His role will include scouting for the national teams “as well as working with Hockey Canada’s development department to develop and improve resources for goaltenders and goaltending coaches.”
Tugnutt had a journey NHL career, playing 537 NHL games (186-239-62 with a .895 save percentage and 3.05 GAA) for the Quebec Nordiques, Edmonton Oilers, Anaheim Ducks, Montreal Canadiens, Ottawa Senators, Pittsburgh Penguins, Columbus Blue Jackets and Dallas Stars. The Nordiques made him pick No. 81 of the 1986 NHL Entry Draft.
Ron Tugnutt, 43, has worked with Hockey Canada in a part-time capacity over the past two seasons. He served as goaltending consultant for Canada’s National Junior Team at the 2010 and 2011 IIHF World Junior Championships, winning two silver medals, and will continue as the goaltending coach for Canada’s National Junior Team at the 2012 IIHF World Junior Championship. Tugnutt also served as goaltending consultant with Canada’s National Men’s Under-18 Team at the 2009 IIHF World Under-18 Championship, finishing fourth. He served as an assistant coach with the OHL’s Peterborough Petes in 2010-11. As a player, Tugnutt spent 17 seasons in the NHL and represented Canada twice, at the 1993 and 1999 IIHF World Championships.
“We are excited about Ron’s new position with Hockey Canada and look forward to working with him on a full-time basis,” said Brad Pascall, Hockey Canada’s vice-president of hockey operations/national teams. “The experience that he has, both in the NHL and internationally, will have a definite impact on our goaltenders, and we feel the way he works and thinks reflects our organization.”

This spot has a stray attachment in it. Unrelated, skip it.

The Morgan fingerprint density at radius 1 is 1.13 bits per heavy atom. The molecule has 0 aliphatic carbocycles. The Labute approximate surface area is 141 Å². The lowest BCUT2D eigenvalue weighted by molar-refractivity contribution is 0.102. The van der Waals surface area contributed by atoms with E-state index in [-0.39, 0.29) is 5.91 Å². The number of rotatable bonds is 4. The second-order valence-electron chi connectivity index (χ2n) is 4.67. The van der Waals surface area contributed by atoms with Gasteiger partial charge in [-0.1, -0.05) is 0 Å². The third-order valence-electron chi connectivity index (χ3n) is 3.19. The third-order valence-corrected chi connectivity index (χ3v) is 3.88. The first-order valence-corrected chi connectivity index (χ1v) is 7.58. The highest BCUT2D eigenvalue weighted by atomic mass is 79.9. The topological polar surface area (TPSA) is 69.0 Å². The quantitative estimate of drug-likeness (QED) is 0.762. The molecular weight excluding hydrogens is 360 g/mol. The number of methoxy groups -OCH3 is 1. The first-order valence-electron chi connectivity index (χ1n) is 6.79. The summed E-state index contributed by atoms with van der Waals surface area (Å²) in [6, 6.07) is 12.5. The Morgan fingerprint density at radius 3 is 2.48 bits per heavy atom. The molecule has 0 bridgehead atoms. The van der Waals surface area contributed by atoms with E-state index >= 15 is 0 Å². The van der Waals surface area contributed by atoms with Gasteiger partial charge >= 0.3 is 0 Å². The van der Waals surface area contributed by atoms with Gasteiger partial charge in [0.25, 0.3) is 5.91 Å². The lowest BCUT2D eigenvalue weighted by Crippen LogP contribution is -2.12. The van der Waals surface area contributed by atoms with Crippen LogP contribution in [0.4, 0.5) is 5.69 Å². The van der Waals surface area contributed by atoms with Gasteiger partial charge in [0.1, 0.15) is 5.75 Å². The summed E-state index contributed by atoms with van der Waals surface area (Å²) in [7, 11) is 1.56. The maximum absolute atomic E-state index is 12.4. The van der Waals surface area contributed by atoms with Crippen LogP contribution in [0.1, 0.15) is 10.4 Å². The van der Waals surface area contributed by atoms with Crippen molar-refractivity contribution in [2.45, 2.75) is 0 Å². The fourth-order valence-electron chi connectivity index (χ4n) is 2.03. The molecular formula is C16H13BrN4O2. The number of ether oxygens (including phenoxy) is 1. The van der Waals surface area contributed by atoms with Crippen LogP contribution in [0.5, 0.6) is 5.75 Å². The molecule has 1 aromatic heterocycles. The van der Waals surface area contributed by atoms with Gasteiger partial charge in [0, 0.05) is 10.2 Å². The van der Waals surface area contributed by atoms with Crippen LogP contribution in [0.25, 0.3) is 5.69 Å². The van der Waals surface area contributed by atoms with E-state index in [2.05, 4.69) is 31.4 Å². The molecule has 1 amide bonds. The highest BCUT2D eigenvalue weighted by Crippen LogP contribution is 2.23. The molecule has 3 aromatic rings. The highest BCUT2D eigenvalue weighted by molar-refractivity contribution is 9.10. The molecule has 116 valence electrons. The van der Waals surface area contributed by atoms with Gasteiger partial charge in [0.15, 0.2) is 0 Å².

“Nope,” Dubinsky said. “You know, I’ve played the same way my whole career and I’m not going to change. The next time I have an opportunity to play (Crosby), I’m going to play him hard.”
In case you’re wondering, that next opportunity comes on Dec. 21 in Pittsburgh, assuming that both players are healthy and not suspended.
One can understand Dubinsky’s perspective, although such honesty would be that much more interesting if there’s another incident with Crosby. His initial reaction to the hit was interestingly candid, admitting that his “stick rode up” on his adversary.
Would that stance – which, from a harsher view, might seem flippant to Dubinsky’s critics – open the door for a bigger future bit of a discipline?
Maybe, maybe not … but at least his comments aren’t as inflammatory as what John Tortorella said (at least on the record).
Bad news for Boedker: Coyotes won’t face Sens again in 2015-16